When you think of someone as “competent” in something, you think of them as having the skill, ability, or knowledge to solve a problem correctly and efficiently.
Let’s say you own a house and you want to add a deck overlooking your backyard. If you don’t have the skills, knowledge, and abilities to build that deck yourself, what do you do? You hire a contractor who does. You hire a competent contractor.
How do find a competent contractor? You ask around. You ask to see samples of other decks the contractor built. You talk to lots of contractors and ask them questions to determine their level of competence–and you hire the person who has the most competence, based on what they show you they can do.
What makes it easier? If that contractor has established proof of competence–like a certificate from a reputable professional or national organization. Why? Those certificates are evidence. They show proof of competence
How? Groups of contractors got together in those national and professional organizations and built a list of required skills, abilities, and knowledge that contractors should have–and what they had to do to demonstrate mastery of those skills.
Those certifications do some of the groundwork for you. Of course, you could still interview contractors with those certifications to assess whether they could build the specific kind of deck you want and how you want it.
In other words, there’s a measure of quality to those certifications. It matters how well–or how poorly–you can show mastery.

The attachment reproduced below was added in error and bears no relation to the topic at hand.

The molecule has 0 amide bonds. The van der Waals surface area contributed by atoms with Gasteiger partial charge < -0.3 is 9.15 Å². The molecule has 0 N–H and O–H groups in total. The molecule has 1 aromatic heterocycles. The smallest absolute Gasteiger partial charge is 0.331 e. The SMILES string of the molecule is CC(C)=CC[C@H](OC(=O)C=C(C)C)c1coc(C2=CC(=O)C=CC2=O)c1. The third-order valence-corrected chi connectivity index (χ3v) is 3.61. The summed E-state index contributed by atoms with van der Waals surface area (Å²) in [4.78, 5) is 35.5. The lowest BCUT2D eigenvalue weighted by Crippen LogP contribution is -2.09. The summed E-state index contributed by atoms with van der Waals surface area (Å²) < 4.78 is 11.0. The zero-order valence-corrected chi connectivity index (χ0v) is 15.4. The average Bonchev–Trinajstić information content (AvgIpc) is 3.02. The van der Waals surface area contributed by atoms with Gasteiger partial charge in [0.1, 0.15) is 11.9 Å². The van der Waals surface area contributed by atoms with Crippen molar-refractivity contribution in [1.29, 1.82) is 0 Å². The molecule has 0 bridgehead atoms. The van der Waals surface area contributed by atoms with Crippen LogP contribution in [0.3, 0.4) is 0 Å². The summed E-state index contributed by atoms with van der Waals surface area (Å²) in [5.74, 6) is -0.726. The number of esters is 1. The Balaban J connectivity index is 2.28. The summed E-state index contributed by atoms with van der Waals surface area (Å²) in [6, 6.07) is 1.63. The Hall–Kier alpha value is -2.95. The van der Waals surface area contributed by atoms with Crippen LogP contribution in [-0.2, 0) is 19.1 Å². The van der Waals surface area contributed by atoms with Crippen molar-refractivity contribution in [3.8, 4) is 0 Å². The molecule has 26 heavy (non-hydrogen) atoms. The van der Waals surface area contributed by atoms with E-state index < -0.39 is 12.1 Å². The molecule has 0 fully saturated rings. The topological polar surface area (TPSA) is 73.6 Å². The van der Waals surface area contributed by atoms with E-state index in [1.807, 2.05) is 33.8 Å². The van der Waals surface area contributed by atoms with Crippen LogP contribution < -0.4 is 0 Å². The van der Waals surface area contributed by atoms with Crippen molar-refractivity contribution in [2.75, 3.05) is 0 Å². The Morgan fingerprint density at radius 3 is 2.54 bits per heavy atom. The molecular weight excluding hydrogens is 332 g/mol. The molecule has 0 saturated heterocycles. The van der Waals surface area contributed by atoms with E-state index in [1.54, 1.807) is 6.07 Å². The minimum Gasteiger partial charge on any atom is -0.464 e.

Competencies in education are no different.
If you’re wondering what they are and how they work, you’ve come to the right place.
Competency-based education, or CBE, has grown exponentially in the past decade, especially in higher education. Colleges and universities support CBE as part of a comprehensive approach to education. Recently, it’s taken off in primary and secondary schools, too.
Where did it come from and why?
Competencies: A Brief History
T.R. Nodine described the history of competency-based education in the US in her 2016 paper, “How did we get here? A brief history of competency‐based higher education in the United States.”
CBE is, essentially, an outcomes-based approach to education. What does that mean? Just as you hire a contractor based on an expected level of outcomes, educators measure student learning by assessing their successful performances of actions and performances that capture competence–or mastery–of a subject.
These models design teaching based on the desired demonstration of a student’s skills, abilities, and knowledge. This differs from the traditional process of learning because it does not focus on rote exercises in a fixed schedule or routine.
This approach to learning isn’t new. Hundreds of years ago, tradespeople, craftsmen, and guilds used “competencies,” or a set of standards to measure an apprentice’s ability to complete a task. Licensure for doctors and nurses also measures student mastery by developing a series of “competencies” or standards that a student must pass to earn the appropriate credential.
It’s no different from the style of learning and assessment that you apply when you want to hire someone to build that deck.
In the US educational system, Nodine describes the use of competencies going back at least 100 years. Supporters of this type of education argue that most students can achieve mastery of most competencies that they desire.
How We Got Here